The annual fall church tea and bazaar has withstood the test of time. While it is assumed to be a good fundraiser, the real benefits of the event lay in its ability to strengthen the community. In fact, if we consider the cost of the event versus the funds raised, the church tea and bazaar is an inefficient way of raising funds. A few examples will illustrate my point.
At a recent tea, I received the equivalent of a sandwich and a selection of sweets, plus my beverage for $2. Certainly, the ingredients alone were worth more than the ticket price.
This is also true for the bazaar, where the cost of the goods donated exceeds the sale price, and completely discounts the value of people’s time and skill level. At the sewing and knitting tables, one can buy expertly handcrafted items for less than the cost of materials.
The same thing happens at the bake table. I purchased cupcakes for 25 cents each. This is a great deal; made from scratch, a frosted chocolate cupcake, in a paper baking cup costs 69 cents. Made from a cake mix, it’s 44 cents.
The mystery table, while extraordinarily fun, may quite possibly be the most illogical fundraiser ever conceived. For this table, people purchase gifts, wrap them, and label them with the age range and sex for which the gift is most appropriate. Even if someone “re-gifts” an item, its value is greater than the standard mystery table price of a loonie or toonie. A person can easily donate $20 or more in mystery gifts, only to sell them for a whopping $4 or $5.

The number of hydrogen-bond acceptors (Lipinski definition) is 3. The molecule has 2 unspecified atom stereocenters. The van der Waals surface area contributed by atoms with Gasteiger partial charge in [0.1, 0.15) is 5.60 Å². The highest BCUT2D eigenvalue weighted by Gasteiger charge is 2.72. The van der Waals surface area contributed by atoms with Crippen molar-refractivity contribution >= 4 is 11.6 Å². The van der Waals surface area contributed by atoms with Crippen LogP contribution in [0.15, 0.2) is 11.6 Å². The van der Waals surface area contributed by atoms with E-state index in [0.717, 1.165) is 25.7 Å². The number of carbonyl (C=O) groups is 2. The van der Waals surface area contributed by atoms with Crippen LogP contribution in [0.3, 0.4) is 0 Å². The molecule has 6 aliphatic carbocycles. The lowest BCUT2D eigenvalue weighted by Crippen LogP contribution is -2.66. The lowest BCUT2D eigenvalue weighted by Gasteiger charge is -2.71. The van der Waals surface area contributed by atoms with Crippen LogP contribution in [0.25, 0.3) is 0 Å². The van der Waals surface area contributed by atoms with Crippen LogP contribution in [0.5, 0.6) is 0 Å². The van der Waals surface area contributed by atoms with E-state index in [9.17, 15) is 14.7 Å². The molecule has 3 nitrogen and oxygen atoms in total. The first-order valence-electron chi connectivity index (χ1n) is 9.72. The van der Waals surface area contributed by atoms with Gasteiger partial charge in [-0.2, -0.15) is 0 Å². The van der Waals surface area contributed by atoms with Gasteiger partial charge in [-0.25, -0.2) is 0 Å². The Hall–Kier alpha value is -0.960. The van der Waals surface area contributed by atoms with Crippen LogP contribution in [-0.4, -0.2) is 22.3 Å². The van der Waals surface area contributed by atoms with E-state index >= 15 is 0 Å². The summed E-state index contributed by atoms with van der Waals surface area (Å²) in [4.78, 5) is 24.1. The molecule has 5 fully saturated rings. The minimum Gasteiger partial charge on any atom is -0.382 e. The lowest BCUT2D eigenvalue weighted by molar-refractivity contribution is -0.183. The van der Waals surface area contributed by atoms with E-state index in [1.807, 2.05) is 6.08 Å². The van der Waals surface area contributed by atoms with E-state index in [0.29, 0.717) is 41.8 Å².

As a matter of economics, the logical conclusion is that the church tea and bazaar is inefficient as a fundraiser. So, why bother? Wouldn’t it be better if we all just made a cash donation?
My unequivocal answer is, “No.” There is more at stake here than making money.
While it is true that the event attracts more women than men, it brings members of a church together whose paths may typically cross only on a Sunday. It gives them an opportunity to work cooperatively towards a common goal despite their varied interests and abilities.
In our town, the event is an ecumenical gathering, as well as a popular gathering place for the secular community. At the church tea and bazaar, people renew acquaintances, catch up on family news, and make arrangements to get together. There is a hustle and bustle about church teas that has more to do with relationships than with money.
The church tea and bazaar has withstood the test of time because it helps fulfill the basic human need of belonging. It is an inclusive event in which everyone, regardless of age, socio-economic status or belief, can participate. The profits, though helpful for the church, are secondary to the task of bringing people together. We would be less of a community without it.
Trail, BC resident Louise McEwan is a freelance religion writer with degrees in English and Theology. She has a background in education and faith formation. Her blog is www.faithcolouredglasses.blogspot.com. Contact her at firstname.lastname@example.org .